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Emory's Biostatistics and Bioinformatics Department celebrates golden anniversary

When the Department of Biostatistics and Bioinformatics observed its 50th anniversary last fall, the milestone event drew more than 170 people, including all but one of the department's past chairs and its first doctoral graduate.

The large number of attendees is a testament to the close, enduring ties that bind the department. This is a department where Rollins Professor and Chair Lance Waller and Senior Associate Paul Weiss are apt to perform popular songs that they have rewritten rife with biostatistical humor.

A department where professors give back. Donna Brogan, former professor and chair, endowed an annual lecture created by colleagues in her name when she retired, and Michael Kutner, Rollins professor, former department chair and associate dean, endowed one fund to support outstanding doctoral students and another to honor former graduates of the department.

And a department where rarely a week goes by without a festivity celebrating the fact that some student has passed their dissertation proposal, or that someone is having a baby, or that it's Friday.

"We are a very collegial department and always have been," says Kutner. "We all work well together, respect each other, and have a lot of fun together."

Vicki Herzberg, another former department chair, agrees. "When I think back on my years in the department, what really stands out are the memories of good times—the annual graduation celebration, the annual holiday party, and the mini-golf tournament," she says. "For a bunch of left-brain nerds, we are the most social department in the school."

And the most collaborative. Biostatistics and Bioinformatics researchers collaborate extensively with scientists in all of the other Rollins departments, the Emory Schools of Medicine and Nursing, the Winship Cancer Institute, and a seemingly endless list of other organizations, including the Centers for Disease Control and Prevention, the Atlanta Veterans Affairs Medical Center, and the American Cancer Society.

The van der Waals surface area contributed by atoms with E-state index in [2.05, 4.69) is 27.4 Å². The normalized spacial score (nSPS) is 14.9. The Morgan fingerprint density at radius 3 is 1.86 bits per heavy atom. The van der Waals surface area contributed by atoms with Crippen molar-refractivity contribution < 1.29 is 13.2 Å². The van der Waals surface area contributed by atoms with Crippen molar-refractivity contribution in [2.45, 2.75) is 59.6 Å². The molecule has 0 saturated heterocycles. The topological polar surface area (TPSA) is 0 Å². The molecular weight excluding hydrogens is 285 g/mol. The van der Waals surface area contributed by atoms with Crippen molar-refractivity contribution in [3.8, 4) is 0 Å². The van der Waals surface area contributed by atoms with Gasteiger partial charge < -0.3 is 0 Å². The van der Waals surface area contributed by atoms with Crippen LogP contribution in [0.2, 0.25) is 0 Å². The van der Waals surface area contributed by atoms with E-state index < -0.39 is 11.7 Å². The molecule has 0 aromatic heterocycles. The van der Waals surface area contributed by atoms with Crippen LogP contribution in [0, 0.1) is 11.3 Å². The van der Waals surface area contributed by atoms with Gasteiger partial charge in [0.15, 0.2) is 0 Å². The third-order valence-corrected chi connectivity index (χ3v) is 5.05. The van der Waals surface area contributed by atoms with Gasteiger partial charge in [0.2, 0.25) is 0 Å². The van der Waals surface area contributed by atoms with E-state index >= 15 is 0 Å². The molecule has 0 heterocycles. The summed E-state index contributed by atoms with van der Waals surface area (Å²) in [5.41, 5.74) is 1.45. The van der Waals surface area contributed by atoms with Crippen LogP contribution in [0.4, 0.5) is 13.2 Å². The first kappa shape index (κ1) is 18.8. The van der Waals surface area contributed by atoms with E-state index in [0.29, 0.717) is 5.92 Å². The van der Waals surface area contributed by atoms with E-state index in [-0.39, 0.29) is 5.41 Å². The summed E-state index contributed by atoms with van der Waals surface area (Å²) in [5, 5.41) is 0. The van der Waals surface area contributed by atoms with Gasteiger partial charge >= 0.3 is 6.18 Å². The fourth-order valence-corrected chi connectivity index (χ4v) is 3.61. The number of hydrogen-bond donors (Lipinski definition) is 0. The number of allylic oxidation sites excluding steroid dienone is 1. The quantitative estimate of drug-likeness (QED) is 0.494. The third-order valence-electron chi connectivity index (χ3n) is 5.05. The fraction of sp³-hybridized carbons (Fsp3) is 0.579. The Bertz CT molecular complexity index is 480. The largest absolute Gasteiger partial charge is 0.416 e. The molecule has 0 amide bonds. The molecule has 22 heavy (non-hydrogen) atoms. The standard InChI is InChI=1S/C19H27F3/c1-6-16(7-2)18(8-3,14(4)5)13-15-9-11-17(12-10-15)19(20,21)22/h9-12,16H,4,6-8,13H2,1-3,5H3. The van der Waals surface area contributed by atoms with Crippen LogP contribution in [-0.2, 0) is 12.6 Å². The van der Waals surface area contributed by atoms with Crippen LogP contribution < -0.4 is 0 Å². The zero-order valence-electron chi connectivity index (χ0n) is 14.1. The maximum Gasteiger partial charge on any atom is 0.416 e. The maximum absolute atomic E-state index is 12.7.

The department's beginnings were modest. The Department of Statistics and Biometry was established within Emory University School of Medicine in 1963-1964 with a handful of faculty charged with providing collaborative support to medical researchers. The new department resided in Uppergate House, a former residence of the architect for Emory's Atlanta campus. It was rumored to be haunted.

E.C. Hall took the reins from the now deceased Malcolm E. Turner, Jr., to chair the department in 1970. In short order, Hall brought on Kutner and Brogan to strengthen research. "Donna showed up a day earlier than I did, so she selected a plush front office with nice views. I got the much smaller back office with a view of a parking deck," says Kutner.

In the late 1980s the department merged with the epidemiology program and came under the leadership of Raymond Greenberg, who would go on to become the inaugural dean of the school. The merged department moved to a floor in the newly completed American Cancer Society building, sharing this space with the Masters of Public Health (MPH) program. Greenberg and Kutner soon teamed with Eugene Gangarosa, director of the MPH program, and Tom Sellers, chair of the Department of Preventive Medicine and Community Health in the medical school, to create "the gang of four" to push for the formation of a school of public health.

In 1990, their efforts were realized. Biostatistics and Epidemiology split back into separate departments and became part of the newly formed School of Public Health.

"Those were the halcyon days," says Kutner. "The spirit of the day was extremely positive. We had an amazing growth spurt. It was like Camelot revisited."

Today, Biostatistics and Bioinformatics has become, in the words of Greenberg, a destination department within a destination university—"a meta-destination." Faculty routinely garner national awards for teaching and research. The biostatistics graduate program has emerged to be among the best in the country, with graduates going to work in government, industry, and academia.

"What is remarkable is the wide scope of work that is being done here today, from clinical trials to genetic imaging to bioinformatics," says Greenberg. "This is a very diverse and talented group of people."

Waller couldn't agree more. "As long as there are data and questions, our department will play a leading role in research at Rollins, at Emory, and beyond," he says. "I am inspired by all the department has accomplished in the past half century and am excited to see where we will go in the next!"

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